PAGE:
Roosevelt replied that the United States was prepared to send material aid and was willing to have that promise published. Secretary of State Cordell Hull opposed such a publication, however, knowing that Adolf Hitler, as well as the Allies, would take such a public declaration of help as a prelude to a formal declaration of war. While the material aid would be forthcoming, no such commitment would be made formal and public.
The United States did not remain completely idle, though. On this day, President Roosevelt froze the American assets of the Axis powers, Germany and Italy.
Still, as German troops marched down the Champs Elysées on this day, it seemed that Adolf Hitler’s once ridiculous dream that the German people should dominate Europe “from the Atlantic to the Urals” had come true.
1951 – The U.S. Census Bureau dedicated UNIVAC, the world’s first commercially produced electronic digital computer. UNIVAC, which stood for Universal Automatic Computer, was the forerunners of today’s digital computers.
It weighed 16,000 pounds, used 5,000 vacuum tubes, and could perform about 1,000 calculations per second. On November 4, 1952, the UNIVAC achieved national fame when it correctly predicted Dwight D. Eisenhower’s unexpected landslide victory in the presidential election after only a tiny percentage of the votes were in.
1954 – The phrase “under God” was incorporated into the Pledge of Allegiance by a Joint Resolution of Congress. President Dwight Eisenhower had encouraged Congress to add the words after hearing New York Avenue Presbyterian Church pastor George MacPherson Docherty deliver a sermon based on the Gettysburg Address entitled “A New Birth of Freedom.”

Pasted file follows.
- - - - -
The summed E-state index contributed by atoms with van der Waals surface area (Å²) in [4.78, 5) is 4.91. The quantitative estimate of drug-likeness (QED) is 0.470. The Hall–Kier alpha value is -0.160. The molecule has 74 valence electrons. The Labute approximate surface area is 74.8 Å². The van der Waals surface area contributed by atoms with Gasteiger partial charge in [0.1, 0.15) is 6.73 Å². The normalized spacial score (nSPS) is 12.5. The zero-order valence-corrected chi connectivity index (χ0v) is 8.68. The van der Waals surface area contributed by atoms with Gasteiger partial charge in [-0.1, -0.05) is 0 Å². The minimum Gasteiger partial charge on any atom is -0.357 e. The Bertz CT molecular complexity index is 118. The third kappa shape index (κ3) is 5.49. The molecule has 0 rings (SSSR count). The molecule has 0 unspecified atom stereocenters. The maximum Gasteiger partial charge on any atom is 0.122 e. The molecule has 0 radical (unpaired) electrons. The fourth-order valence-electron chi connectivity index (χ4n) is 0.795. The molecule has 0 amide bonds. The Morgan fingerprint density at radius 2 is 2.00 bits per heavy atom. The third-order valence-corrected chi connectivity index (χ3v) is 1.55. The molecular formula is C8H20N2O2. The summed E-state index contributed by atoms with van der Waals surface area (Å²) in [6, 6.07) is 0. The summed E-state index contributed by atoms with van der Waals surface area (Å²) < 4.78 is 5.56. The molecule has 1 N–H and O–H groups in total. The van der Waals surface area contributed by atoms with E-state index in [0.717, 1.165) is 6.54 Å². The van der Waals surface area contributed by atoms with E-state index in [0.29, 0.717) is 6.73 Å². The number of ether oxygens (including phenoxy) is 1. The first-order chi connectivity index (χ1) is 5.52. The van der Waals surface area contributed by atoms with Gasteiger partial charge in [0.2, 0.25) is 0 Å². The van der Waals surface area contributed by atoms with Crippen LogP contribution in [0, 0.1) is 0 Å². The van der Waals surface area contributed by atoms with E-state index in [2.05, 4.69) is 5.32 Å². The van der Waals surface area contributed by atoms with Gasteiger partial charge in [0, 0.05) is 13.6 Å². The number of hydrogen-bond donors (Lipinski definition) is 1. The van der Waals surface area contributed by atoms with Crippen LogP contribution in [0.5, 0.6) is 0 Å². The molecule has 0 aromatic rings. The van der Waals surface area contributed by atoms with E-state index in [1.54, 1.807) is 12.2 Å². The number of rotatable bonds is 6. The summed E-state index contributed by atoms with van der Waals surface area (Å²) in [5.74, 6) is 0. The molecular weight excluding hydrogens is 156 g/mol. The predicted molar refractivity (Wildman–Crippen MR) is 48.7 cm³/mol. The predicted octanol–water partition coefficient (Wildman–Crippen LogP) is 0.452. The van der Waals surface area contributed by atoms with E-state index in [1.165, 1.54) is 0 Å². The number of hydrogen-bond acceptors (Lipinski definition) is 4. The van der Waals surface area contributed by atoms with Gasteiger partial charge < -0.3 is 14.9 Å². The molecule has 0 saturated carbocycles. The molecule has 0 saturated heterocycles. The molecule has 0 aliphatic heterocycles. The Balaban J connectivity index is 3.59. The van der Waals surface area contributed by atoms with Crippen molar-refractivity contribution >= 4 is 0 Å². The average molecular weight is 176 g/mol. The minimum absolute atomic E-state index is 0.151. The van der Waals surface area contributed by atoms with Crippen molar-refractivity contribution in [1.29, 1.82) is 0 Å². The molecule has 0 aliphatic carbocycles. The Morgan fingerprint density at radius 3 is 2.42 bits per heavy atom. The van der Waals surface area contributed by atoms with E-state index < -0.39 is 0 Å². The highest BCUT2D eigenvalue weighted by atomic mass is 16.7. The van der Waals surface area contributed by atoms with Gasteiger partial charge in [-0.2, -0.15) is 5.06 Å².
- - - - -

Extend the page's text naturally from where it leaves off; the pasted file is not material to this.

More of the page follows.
Docherty argued that America’s might lay not in arms but rather in its spirit and higher purpose. “There was something missing in the pledge, and that which was missing was the characteristic and definitive factor in the American way of life.” He cited Lincoln’s words “under God” as defining words that set the U.S. apart from other nations.
And as noted in the quote at the very top of this column, President Eisenhower agreed.
1968 – A Federal District Court jury in Boston convicted Dr. Benjamin Spock and three others, including Yale University Chaplain William Sloane Coffin, Jr., of conspiring to aid, abet, and counsel draft registrants to violate the Selective Service Act.
In April 1967, Spock, Reverend Martin Luther King, Jr., and entertainer Harry Belafonte led an estimated 300,000 people on a march to the United Nations headquarters in New York City, the largest antiwar demonstration to date.
During the Johnson administration, Spock, a physician and the famous author of The Common Sense Book of Baby and Child Care, was a constant figure at antiwar demonstrations. The 1968 convictions were overturned in 1969.
1969 – The U.S. command announced that three combat units would be withdrawn from Vietnam. They were the 1st and 2nd Brigades of the U.S. Army 9th Infantry Division and Regimental Landing Team 9 of the 3rd Marine Division – a total of about 13,000 to 14,000 men. These troops were part of the first U.S. troop withdrawal announced by President Richard Nixon.
1994 – Composer and conductor Henry Mancini, cited as one of the greatest composers in the history of film, died of pancreatic cancer at the age of 70.
Mancini won four Academy Awards, a Golden Globe, and twenty Grammy Awards, plus a posthumous Grammy Lifetime Achievement Award. His best known works include The Pink Panther Theme, Moon River, and the theme to the Peter Gunn television series (which won the first Grammy Award for Album of the Year). Mancini also had a #1 hit single on the Billboard charts with The Love Theme from Romeo and Juliet.
2017 – In Alexandria, Virginia, Republican member of Congress and House Majority Whip Steve Scalise of Louisiana was shot while practicing for the annual Congressional Baseball Game.
A ten-minute shootout ensued between the shooter – James Hodgkinson of Illinois, a left-wing activist – and officers from the Capitol and Alexandria Police. Officers shot Hodgkinson, who died from his wounds later that day.
Scalise was hospitalized for six weeks and underwent several surgeries before returning to Congress in September.
Compiled by Ray Lemire ©2018 RayLemire.com. / Streamingoldies.com. All Rights Reserved.